● Experts at the Max-Planck Institute for Intelligent Systems are developing jellyfish robots, which may soon contribute to the drive to rid the ocean floor of plastic without disturbing coral-reef species.
● Other bio-inspired projects, among them a robotic turtle that can move around on land and swim under water, are opening up new perspectives for hybrid exploration projects.
It has six arms, comes in wired and wireless versions, can change shape, move independently through water, and can trap objects under its body without physical contact. A perfected version of this silent and inoffensive jellyfish robot developed by researchers at the Max Planck Institute for Intelligent Systems, which does not disturb underwater fauna, could soon be put to work to help clean up the ocean floor. “Thanks to its size and flexibility, this device is particularly suited for work in hard-to-reach areas like tropical coral reefs,” explains Tianlu Wang, a researcher specialised in soft robotics. “Existing submarine robots are very large and noisy, notably because they make use of conventional electric actuators – hydraulic motors and pumps requiring large amounts of energy – which are not environmentally friendly.” Although they occupy less than 0.1% of the world’s ocean area, coral reefs provide a home for at least 25% of all known marine species. Just 16cm in diameter the German-designed robot is capable of collaborating with other similar machines to pick up objects that it would not be able to move on its own.
The jellyfish robot can cohabit and interact with aquatic environments without causing significant vibration that would disturb vulnerable species.
The quest for more environmentally friendly materials
With its flexible actuators developed by soft robotics, this jellyfish robot can cohabit and interact with aquatic environments without causing significant vibration that would disturb nearby species. Capable of moving at speeds of up to 6.1cm/s, it only consumes 100mW of power. “That gives our wireless version a battery life of about one hour”, points out Hyeong-Joon Joo, one of the members of the research team, whose work focuses on the development of artificial muscles. “With our wired version we can control each of the robot’s arms individually, but this is not yet possible with the wireless version, which is one of the reasons why we are trying to improve it and make it more functional,” explains Tianlu Wang. “At the same time, we’re looking at the risks of losing a robot in the water, and working on the development and integration of new, fully biodegradable materials.” The researchers are also hoping to enhance their jellyfish robot with innovations pioneered by another team of experts which, in 2021, published an article in Nature, on another self-powered soft robot that successfully descended to a depth of 10,900 m, in the Mariana Trench.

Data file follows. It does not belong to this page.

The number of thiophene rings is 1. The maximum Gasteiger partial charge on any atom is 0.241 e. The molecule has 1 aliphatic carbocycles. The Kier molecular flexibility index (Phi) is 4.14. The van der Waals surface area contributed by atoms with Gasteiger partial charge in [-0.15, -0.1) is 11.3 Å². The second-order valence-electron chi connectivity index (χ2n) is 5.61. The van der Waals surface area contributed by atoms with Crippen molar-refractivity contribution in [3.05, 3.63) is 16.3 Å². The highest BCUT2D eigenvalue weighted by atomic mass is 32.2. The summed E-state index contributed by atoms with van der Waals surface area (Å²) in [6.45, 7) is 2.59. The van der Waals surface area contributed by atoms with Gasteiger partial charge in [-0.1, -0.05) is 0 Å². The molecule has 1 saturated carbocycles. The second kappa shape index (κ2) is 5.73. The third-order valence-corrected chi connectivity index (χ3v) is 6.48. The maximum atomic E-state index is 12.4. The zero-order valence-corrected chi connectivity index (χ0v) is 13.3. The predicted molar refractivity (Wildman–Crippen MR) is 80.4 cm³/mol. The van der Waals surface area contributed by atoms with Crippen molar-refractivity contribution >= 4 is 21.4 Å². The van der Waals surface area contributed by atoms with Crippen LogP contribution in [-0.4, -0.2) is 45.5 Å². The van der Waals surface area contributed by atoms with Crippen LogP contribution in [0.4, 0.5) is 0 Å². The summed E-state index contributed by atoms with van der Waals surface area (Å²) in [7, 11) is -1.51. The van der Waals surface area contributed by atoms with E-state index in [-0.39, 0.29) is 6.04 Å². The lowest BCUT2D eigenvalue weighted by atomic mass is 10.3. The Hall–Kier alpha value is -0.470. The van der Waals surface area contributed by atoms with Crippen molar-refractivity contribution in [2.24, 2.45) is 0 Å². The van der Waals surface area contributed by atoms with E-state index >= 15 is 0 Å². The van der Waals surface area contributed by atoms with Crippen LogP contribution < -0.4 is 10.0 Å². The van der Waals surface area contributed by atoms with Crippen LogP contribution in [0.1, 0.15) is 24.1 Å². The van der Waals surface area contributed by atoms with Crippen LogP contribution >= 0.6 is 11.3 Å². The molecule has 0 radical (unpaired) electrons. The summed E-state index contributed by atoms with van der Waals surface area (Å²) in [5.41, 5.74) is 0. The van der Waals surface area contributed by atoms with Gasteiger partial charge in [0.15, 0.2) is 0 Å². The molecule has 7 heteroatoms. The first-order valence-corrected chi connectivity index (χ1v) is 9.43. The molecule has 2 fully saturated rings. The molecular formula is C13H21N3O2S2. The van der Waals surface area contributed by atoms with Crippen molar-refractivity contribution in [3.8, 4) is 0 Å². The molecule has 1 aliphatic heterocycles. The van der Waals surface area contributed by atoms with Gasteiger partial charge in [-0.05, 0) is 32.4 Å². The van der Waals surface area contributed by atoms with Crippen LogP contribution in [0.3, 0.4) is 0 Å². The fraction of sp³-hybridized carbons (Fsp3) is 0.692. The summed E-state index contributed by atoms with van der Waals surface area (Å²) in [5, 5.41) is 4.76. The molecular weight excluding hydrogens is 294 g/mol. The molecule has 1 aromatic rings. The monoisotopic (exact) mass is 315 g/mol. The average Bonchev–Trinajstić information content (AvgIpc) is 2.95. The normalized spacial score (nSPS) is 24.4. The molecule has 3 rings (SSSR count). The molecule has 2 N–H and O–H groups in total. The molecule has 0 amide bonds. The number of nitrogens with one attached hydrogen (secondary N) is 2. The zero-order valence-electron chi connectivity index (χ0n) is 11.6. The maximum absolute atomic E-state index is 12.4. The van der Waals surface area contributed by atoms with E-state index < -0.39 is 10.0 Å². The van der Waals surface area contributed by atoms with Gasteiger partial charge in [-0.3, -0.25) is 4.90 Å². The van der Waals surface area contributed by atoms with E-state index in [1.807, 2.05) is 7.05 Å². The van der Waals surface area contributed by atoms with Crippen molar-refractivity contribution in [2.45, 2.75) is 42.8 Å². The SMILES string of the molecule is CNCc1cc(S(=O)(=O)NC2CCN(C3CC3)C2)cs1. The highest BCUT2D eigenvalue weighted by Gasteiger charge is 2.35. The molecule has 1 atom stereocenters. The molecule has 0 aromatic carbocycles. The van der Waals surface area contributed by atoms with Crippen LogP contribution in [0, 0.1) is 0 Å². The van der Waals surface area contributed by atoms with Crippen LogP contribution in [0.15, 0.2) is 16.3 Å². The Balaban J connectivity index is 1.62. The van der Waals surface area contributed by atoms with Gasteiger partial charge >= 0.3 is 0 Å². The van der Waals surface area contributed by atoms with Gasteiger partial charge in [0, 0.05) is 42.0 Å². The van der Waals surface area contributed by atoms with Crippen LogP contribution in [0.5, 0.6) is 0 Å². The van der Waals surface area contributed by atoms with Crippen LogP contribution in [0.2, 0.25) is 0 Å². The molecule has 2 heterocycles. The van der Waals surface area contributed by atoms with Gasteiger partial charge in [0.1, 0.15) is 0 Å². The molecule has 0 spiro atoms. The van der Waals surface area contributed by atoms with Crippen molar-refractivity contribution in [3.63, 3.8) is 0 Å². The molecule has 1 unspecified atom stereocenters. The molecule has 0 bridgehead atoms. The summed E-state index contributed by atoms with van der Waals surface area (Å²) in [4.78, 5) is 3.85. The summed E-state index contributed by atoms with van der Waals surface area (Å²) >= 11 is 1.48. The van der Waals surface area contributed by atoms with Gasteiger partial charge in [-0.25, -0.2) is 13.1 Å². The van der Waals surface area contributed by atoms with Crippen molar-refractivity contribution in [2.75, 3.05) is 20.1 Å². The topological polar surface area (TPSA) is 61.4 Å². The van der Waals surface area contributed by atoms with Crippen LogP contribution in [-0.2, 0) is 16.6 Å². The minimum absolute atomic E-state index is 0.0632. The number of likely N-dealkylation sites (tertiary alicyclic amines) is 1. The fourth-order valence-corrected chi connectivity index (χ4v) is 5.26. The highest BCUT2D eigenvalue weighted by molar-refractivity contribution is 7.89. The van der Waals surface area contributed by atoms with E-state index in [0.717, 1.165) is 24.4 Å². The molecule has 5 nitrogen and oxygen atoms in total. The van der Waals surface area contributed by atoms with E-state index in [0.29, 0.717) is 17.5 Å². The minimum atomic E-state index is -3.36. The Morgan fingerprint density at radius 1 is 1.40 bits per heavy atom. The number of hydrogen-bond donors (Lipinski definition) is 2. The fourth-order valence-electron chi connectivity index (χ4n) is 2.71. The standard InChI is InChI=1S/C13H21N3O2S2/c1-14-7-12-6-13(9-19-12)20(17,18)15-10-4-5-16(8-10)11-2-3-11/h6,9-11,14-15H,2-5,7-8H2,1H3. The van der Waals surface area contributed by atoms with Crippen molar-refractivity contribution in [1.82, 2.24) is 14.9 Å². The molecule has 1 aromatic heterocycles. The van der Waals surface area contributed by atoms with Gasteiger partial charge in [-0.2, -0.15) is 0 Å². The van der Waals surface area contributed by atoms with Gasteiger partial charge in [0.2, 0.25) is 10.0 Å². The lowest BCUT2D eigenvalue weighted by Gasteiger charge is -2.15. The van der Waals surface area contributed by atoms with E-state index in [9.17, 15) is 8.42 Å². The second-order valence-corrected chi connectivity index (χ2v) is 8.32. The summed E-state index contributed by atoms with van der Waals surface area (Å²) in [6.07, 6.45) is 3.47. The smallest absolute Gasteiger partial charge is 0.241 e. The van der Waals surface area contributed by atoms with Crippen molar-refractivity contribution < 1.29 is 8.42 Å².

The fast-growing development of bio-inspired robotics
Bio-inspired robotics combined with underwater exploration is a growing field of research. In early 2023, a team from Yale University published an article in Scientific American describing an Amphibious Robotic Turtle (ART) with the ability to move around on dry land and underwater, an innovation that could pave the way for new exploration opportunities in environments with challenging conditions. The device in question was also remarkable in that it was a hybrid robot combining soft-robotics technologies enabling it to swim with traditional “hard” robotic joints that allowed it to walk or crawl. Biomimicry offers promising approaches to improve the engineering and functionalities of underwater robots. And these innovations are sorely needed at a time when the observation of marine life and the collection of data on marine environments will play a crucial role in the assessment of climactic risks, notably with regard to survival of the ocean’s flora and fauna. The same applies to underground exploration, a field that has recently been dynamized by the development of a robotic earthworm by an Italian technology institute (the Istituto Italiano di Tecnologia). The device offers a host of promising functionalities with the potential to break new ground not only in subterranean exploration, but also in the provision of assistance to rescue missions in confined spaces, and underground prospecting undertaken within the framework of missions to other planets.